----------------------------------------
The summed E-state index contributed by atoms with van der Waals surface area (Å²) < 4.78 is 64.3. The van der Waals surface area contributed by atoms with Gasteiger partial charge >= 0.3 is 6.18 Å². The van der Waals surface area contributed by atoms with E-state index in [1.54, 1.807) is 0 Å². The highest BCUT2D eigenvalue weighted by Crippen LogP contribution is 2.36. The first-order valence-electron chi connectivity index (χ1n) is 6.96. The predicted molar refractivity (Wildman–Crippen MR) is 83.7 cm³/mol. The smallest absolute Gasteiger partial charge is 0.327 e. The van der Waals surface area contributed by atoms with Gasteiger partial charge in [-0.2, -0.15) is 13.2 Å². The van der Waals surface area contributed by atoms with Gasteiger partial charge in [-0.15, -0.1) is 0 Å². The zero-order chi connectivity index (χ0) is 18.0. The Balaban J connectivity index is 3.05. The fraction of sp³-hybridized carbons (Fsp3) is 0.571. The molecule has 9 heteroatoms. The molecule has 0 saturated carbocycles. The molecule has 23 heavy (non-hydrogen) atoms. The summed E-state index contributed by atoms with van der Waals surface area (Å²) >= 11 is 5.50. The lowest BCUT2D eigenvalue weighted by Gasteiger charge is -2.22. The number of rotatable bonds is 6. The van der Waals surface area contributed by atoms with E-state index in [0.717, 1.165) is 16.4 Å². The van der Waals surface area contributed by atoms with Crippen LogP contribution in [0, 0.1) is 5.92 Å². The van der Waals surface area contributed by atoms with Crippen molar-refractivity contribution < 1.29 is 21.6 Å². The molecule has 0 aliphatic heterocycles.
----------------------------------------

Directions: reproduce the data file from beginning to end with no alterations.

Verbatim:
The summed E-state index contributed by atoms with van der Waals surface area (Å²) < 4.78 is 64.3. The van der Waals surface area contributed by atoms with Gasteiger partial charge >= 0.3 is 6.18 Å². The van der Waals surface area contributed by atoms with E-state index in [1.54, 1.807) is 0 Å². The highest BCUT2D eigenvalue weighted by Crippen LogP contribution is 2.36. The first-order valence-electron chi connectivity index (χ1n) is 6.96. The predicted molar refractivity (Wildman–Crippen MR) is 83.7 cm³/mol. The smallest absolute Gasteiger partial charge is 0.327 e. The van der Waals surface area contributed by atoms with Gasteiger partial charge in [-0.2, -0.15) is 13.2 Å². The van der Waals surface area contributed by atoms with Gasteiger partial charge in [-0.15, -0.1) is 0 Å². The zero-order chi connectivity index (χ0) is 18.0. The Balaban J connectivity index is 3.05. The fraction of sp³-hybridized carbons (Fsp3) is 0.571. The molecule has 9 heteroatoms. The molecule has 0 saturated carbocycles. The molecule has 23 heavy (non-hydrogen) atoms. The summed E-state index contributed by atoms with van der Waals surface area (Å²) >= 11 is 5.50. The lowest BCUT2D eigenvalue weighted by Gasteiger charge is -2.22. The number of rotatable bonds is 6. The van der Waals surface area contributed by atoms with E-state index in [0.717, 1.165) is 16.4 Å². The van der Waals surface area contributed by atoms with Crippen LogP contribution in [0, 0.1) is 5.92 Å². The van der Waals surface area contributed by atoms with Crippen molar-refractivity contribution < 1.29 is 21.6 Å². The molecule has 0 aliphatic heterocycles.